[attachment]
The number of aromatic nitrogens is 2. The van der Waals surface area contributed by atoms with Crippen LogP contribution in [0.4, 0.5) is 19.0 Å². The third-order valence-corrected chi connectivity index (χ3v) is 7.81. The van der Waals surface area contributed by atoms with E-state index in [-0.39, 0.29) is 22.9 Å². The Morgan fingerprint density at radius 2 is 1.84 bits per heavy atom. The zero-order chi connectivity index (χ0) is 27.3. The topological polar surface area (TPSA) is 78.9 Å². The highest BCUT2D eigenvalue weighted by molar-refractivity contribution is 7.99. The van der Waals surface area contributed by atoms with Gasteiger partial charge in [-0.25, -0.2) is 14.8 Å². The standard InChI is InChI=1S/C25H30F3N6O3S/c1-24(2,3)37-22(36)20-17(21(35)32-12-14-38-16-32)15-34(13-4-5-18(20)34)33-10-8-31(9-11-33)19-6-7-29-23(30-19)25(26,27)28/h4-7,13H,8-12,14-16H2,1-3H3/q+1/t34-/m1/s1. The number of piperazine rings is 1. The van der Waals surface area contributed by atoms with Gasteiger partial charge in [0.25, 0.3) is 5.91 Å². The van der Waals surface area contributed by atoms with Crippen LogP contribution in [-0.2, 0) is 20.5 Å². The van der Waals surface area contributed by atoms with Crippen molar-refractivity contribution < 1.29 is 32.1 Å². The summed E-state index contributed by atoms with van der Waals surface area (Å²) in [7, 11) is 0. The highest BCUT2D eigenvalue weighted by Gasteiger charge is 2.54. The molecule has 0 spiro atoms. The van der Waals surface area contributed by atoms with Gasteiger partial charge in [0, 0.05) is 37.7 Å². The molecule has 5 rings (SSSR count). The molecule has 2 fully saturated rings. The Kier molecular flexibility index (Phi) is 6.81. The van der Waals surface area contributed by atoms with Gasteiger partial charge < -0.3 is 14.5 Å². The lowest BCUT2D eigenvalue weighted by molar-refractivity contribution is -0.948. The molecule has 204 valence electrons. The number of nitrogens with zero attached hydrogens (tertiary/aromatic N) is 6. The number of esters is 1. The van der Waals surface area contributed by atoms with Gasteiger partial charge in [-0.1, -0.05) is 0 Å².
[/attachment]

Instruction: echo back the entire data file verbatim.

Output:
The number of aromatic nitrogens is 2. The van der Waals surface area contributed by atoms with Crippen LogP contribution in [0.4, 0.5) is 19.0 Å². The third-order valence-corrected chi connectivity index (χ3v) is 7.81. The van der Waals surface area contributed by atoms with E-state index in [-0.39, 0.29) is 22.9 Å². The Morgan fingerprint density at radius 2 is 1.84 bits per heavy atom. The zero-order chi connectivity index (χ0) is 27.3. The topological polar surface area (TPSA) is 78.9 Å². The highest BCUT2D eigenvalue weighted by molar-refractivity contribution is 7.99. The van der Waals surface area contributed by atoms with Gasteiger partial charge in [-0.25, -0.2) is 14.8 Å². The standard InChI is InChI=1S/C25H30F3N6O3S/c1-24(2,3)37-22(36)20-17(21(35)32-12-14-38-16-32)15-34(13-4-5-18(20)34)33-10-8-31(9-11-33)19-6-7-29-23(30-19)25(26,27)28/h4-7,13H,8-12,14-16H2,1-3H3/q+1/t34-/m1/s1. The number of piperazine rings is 1. The van der Waals surface area contributed by atoms with Gasteiger partial charge in [0.25, 0.3) is 5.91 Å². The van der Waals surface area contributed by atoms with Crippen LogP contribution in [-0.2, 0) is 20.5 Å². The van der Waals surface area contributed by atoms with Crippen molar-refractivity contribution < 1.29 is 32.1 Å². The summed E-state index contributed by atoms with van der Waals surface area (Å²) in [7, 11) is 0. The highest BCUT2D eigenvalue weighted by Gasteiger charge is 2.54. The molecule has 0 spiro atoms. The van der Waals surface area contributed by atoms with Gasteiger partial charge in [0, 0.05) is 37.7 Å². The molecule has 5 rings (SSSR count). The molecule has 2 fully saturated rings. The Kier molecular flexibility index (Phi) is 6.81. The van der Waals surface area contributed by atoms with Gasteiger partial charge < -0.3 is 14.5 Å². The lowest BCUT2D eigenvalue weighted by molar-refractivity contribution is -0.948. The molecule has 204 valence electrons. The number of nitrogens with zero attached hydrogens (tertiary/aromatic N) is 6. The number of esters is 1. The van der Waals surface area contributed by atoms with Gasteiger partial charge in [-0.1, -0.05) is 0 Å².